My travels have taken me from Venice to Florence, Genoa, and Istanbul. In 2012 those travels brought me to Andalucia, in search of the remnants of medieval Spain when it was under Moorish rule. My next stop is Granada and its famous Red Fortress, known as The Alhambra, and the Generalife, also known as The Garden of the Architect.
The Alhambra (Al Qal’a al-Hamra,) or “The Red Castle”, was built during the Nasrid Dynasty in 1243 and was the last Moorish stronghold to fall to the Spanish Reconquista in 1492. It gets its name from the red clay the buildings were built from. It was designed to be a palace-city (like the Topkapi in Istanbul) and was further transformed in the 13th century when water was brought up from the Taro River and the castle was expanded into a fortress. The complex consists of several gardens, and the Nasrid Palaces, the oldest and most well preserved Islamic palaces in the world.
Entry to the Nasrid Palaces is timed, so I visited the Generalife, a separate area outside and east of the Alhambra Fortress. It housed the ‘country estates’ of the Nasrid sultans and served as their retreat, as well an agricultural area, originally including orchards, farmland and animal pens to produce food for the Alhambra itself.
The Generalife (“Garden of the Architect”) reflects the Muslim concept of garden as it is referenced in the Koran and to reproduce paradise on earth. Dating back to about the 13th century, it originally included orchards, farmland, and animal pens. Its gardens are planted with citrus, jujube, pomegranate and grapes, cypress, laurel, jasmine, and roses which are very fragrant. It is also built on several levels to adapt to the landscape.
Andrea Navagero, the Venetian ambassador to Charles V, wrote in 1526: “…Although it is not very large, it is extremely beautiful and well constructed and the beauty of its gardens and waters is the best that I have seen in Spain… The water arrives at a stunning green courtyard, which has the appearance of a meadow with a few trees, and by closing off certain channels, the stream that flows through this meadow, I know not how, swells underfoot and dampens everything and then effortlessly retreats without evidence of human hand…“
Alexander Dumas wrote in 1847: “…What is truly wonderful about the Generalife…are the gardens, the waters, the views. So remain for as long as you can in the gardens, drink in the perfume that you will not find anywhere else in the world…”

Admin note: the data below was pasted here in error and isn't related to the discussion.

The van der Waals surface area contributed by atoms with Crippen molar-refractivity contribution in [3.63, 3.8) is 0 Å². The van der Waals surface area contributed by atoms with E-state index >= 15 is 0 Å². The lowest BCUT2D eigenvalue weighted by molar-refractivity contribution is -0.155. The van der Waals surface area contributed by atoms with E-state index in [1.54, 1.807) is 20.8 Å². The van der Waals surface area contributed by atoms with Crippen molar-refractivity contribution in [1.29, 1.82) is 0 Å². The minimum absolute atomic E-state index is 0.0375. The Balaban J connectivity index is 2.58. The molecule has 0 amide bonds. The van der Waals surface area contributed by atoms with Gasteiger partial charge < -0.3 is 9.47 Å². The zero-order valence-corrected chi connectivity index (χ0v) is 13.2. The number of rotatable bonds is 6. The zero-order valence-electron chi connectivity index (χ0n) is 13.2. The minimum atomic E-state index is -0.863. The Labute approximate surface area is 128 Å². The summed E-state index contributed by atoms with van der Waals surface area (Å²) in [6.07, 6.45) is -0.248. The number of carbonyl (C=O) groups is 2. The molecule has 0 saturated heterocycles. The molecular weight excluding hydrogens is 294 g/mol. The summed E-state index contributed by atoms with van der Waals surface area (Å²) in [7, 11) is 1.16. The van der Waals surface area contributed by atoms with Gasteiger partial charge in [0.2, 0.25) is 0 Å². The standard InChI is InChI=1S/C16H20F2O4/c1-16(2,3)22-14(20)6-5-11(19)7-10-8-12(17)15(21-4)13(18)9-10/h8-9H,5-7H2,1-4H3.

The Court of the Myrtles (shown above) is named after the hedge that surrounds it. It is also known as the Court of Alberca or Patio de la Acequia. It is an example of classic Granada architecture, and dates to the 19th century.
The photo below shows a fountain located in one of the arbors and surrounded by pools of goldfish. I also admired the hedges here that are pruned to such precision that the gardens in Florence were primitive in comparison.
Beyond the Patio of the Sultana is the Water Stairway (shown at right), dating to the 16th century. Under a canopy of bay trees, four sets of terraced stairs are linked by three landings, with a small fountain in the center. The stone handrails have channels carved into them that are filled with water that flows so fast that they create little whirlpools at the round joints. The sound of birds and water throughout the gardens is omnipresent, and at times, drowned out all other sound. I am impressed at how water is used in the gardens here.
I exit the Gardens and enter the Alhambra, which I will detail in a separate article.
For a concise history of the Generalife and a selection of travelers’ accounts between the 15th-19th centuries, please read “The Generalife: Garden of Paradise” by Jose Antonio Garcia Lujan.
Reservations are highly recommended for the Generalife and the Nasrid Palaces of the Alhambra. Due to ecological concerns, they limit the number of visitors per day. After waiting in line for over an hour, I was one of the three last people to get to the ticket counter before they cut off sales for that day.
Every eatery here seems to order the same menu of pre-packaged processed foods. There are plenty of places to sit down with your own picnic lunch. Water and shade are limited, especially in the area where you queue up to enter the Nasrid Palaces. Bring a hat, food, water and patience.
Also make time for the Tienda Libereria de la Alhambra, the official bookstore.
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Heather Daveno hails from Seattle, Washington, where she works as an office manager by day and a self taught textile artisan by night. In her spare time she is a “hobby historian” and is currently researching the female side of her family history for a book she plans to write, titled: “The Matriarch Diaries.”
You can see her current textile projects at August Phoenix Mercantile and her travels at Daveno Travels.